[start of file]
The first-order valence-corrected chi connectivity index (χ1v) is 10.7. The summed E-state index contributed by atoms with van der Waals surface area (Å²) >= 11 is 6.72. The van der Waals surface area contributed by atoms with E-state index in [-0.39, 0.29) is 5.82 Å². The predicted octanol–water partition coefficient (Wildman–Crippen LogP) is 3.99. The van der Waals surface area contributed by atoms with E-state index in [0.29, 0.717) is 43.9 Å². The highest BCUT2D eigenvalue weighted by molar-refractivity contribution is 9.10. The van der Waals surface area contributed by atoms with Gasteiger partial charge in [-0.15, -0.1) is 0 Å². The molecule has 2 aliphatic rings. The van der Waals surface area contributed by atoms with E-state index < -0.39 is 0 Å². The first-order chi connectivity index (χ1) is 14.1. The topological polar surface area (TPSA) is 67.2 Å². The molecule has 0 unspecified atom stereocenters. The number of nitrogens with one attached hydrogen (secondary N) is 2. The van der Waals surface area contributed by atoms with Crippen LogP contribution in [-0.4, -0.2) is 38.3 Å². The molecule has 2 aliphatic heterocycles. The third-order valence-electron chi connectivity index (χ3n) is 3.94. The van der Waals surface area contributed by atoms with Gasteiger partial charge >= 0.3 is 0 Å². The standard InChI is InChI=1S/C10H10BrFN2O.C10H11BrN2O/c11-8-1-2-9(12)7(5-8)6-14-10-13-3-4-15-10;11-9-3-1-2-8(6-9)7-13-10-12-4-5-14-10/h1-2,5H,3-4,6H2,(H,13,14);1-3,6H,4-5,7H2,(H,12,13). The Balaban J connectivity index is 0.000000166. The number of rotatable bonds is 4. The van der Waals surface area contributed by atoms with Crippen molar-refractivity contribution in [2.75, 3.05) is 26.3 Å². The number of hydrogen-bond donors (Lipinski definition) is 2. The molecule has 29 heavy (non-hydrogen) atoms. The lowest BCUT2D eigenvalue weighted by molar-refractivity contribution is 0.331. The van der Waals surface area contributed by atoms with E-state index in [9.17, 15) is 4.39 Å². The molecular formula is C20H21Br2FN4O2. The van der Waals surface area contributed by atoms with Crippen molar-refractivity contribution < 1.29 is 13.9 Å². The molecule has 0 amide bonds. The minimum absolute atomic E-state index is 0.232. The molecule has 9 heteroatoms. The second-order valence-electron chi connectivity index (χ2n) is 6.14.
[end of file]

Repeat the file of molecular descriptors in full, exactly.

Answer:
The first-order valence-corrected chi connectivity index (χ1v) is 10.7. The summed E-state index contributed by atoms with van der Waals surface area (Å²) >= 11 is 6.72. The van der Waals surface area contributed by atoms with E-state index in [-0.39, 0.29) is 5.82 Å². The predicted octanol–water partition coefficient (Wildman–Crippen LogP) is 3.99. The van der Waals surface area contributed by atoms with E-state index in [0.29, 0.717) is 43.9 Å². The highest BCUT2D eigenvalue weighted by molar-refractivity contribution is 9.10. The van der Waals surface area contributed by atoms with Gasteiger partial charge in [-0.15, -0.1) is 0 Å². The molecule has 2 aliphatic rings. The van der Waals surface area contributed by atoms with E-state index < -0.39 is 0 Å². The first-order chi connectivity index (χ1) is 14.1. The topological polar surface area (TPSA) is 67.2 Å². The molecule has 0 unspecified atom stereocenters. The number of nitrogens with one attached hydrogen (secondary N) is 2. The van der Waals surface area contributed by atoms with Crippen LogP contribution in [-0.4, -0.2) is 38.3 Å². The molecule has 2 aliphatic heterocycles. The third-order valence-electron chi connectivity index (χ3n) is 3.94. The van der Waals surface area contributed by atoms with Gasteiger partial charge >= 0.3 is 0 Å². The standard InChI is InChI=1S/C10H10BrFN2O.C10H11BrN2O/c11-8-1-2-9(12)7(5-8)6-14-10-13-3-4-15-10;11-9-3-1-2-8(6-9)7-13-10-12-4-5-14-10/h1-2,5H,3-4,6H2,(H,13,14);1-3,6H,4-5,7H2,(H,12,13). The Balaban J connectivity index is 0.000000166. The number of rotatable bonds is 4. The van der Waals surface area contributed by atoms with Crippen molar-refractivity contribution in [2.75, 3.05) is 26.3 Å². The number of hydrogen-bond donors (Lipinski definition) is 2. The molecule has 29 heavy (non-hydrogen) atoms. The lowest BCUT2D eigenvalue weighted by molar-refractivity contribution is 0.331. The van der Waals surface area contributed by atoms with E-state index in [9.17, 15) is 4.39 Å². The molecular formula is C20H21Br2FN4O2. The van der Waals surface area contributed by atoms with Crippen molar-refractivity contribution < 1.29 is 13.9 Å². The molecule has 0 amide bonds. The minimum absolute atomic E-state index is 0.232. The molecule has 9 heteroatoms. The second-order valence-electron chi connectivity index (χ2n) is 6.14.